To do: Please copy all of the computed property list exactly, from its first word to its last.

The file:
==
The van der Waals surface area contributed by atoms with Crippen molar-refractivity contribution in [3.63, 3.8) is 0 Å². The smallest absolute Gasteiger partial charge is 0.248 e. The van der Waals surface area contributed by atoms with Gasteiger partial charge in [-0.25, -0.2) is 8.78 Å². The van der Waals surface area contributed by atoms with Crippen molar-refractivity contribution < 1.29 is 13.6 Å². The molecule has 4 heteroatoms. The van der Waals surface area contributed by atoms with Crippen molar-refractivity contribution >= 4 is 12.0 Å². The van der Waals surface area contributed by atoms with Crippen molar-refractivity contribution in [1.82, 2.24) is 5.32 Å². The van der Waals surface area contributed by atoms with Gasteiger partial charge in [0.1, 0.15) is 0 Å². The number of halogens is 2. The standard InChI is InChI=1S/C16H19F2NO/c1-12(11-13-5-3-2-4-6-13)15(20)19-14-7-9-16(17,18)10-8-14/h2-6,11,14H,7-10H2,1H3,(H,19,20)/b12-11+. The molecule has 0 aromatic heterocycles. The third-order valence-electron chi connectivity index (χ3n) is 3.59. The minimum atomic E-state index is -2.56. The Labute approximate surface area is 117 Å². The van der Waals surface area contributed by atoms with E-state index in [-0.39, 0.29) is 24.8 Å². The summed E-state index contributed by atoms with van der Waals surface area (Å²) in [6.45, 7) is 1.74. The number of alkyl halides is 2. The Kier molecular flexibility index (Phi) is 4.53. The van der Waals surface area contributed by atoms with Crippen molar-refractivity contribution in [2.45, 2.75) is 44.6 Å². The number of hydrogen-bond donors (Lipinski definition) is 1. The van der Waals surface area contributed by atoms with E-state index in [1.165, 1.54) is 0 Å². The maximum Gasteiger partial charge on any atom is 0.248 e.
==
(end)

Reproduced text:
The van der Waals surface area contributed by atoms with Crippen molar-refractivity contribution in [3.63, 3.8) is 0 Å². The smallest absolute Gasteiger partial charge is 0.248 e. The van der Waals surface area contributed by atoms with Gasteiger partial charge in [-0.25, -0.2) is 8.78 Å². The van der Waals surface area contributed by atoms with Crippen molar-refractivity contribution < 1.29 is 13.6 Å². The molecule has 4 heteroatoms. The van der Waals surface area contributed by atoms with Crippen molar-refractivity contribution >= 4 is 12.0 Å². The van der Waals surface area contributed by atoms with Crippen molar-refractivity contribution in [1.82, 2.24) is 5.32 Å². The van der Waals surface area contributed by atoms with Gasteiger partial charge in [0.1, 0.15) is 0 Å². The number of halogens is 2. The standard InChI is InChI=1S/C16H19F2NO/c1-12(11-13-5-3-2-4-6-13)15(20)19-14-7-9-16(17,18)10-8-14/h2-6,11,14H,7-10H2,1H3,(H,19,20)/b12-11+. The molecule has 0 aromatic heterocycles. The third-order valence-electron chi connectivity index (χ3n) is 3.59. The minimum atomic E-state index is -2.56. The Labute approximate surface area is 117 Å². The van der Waals surface area contributed by atoms with E-state index in [-0.39, 0.29) is 24.8 Å². The summed E-state index contributed by atoms with van der Waals surface area (Å²) in [6.45, 7) is 1.74. The number of alkyl halides is 2. The Kier molecular flexibility index (Phi) is 4.53. The van der Waals surface area contributed by atoms with Crippen molar-refractivity contribution in [2.45, 2.75) is 44.6 Å². The number of hydrogen-bond donors (Lipinski definition) is 1. The van der Waals surface area contributed by atoms with E-state index in [1.165, 1.54) is 0 Å². The maximum Gasteiger partial charge on any atom is 0.248 e.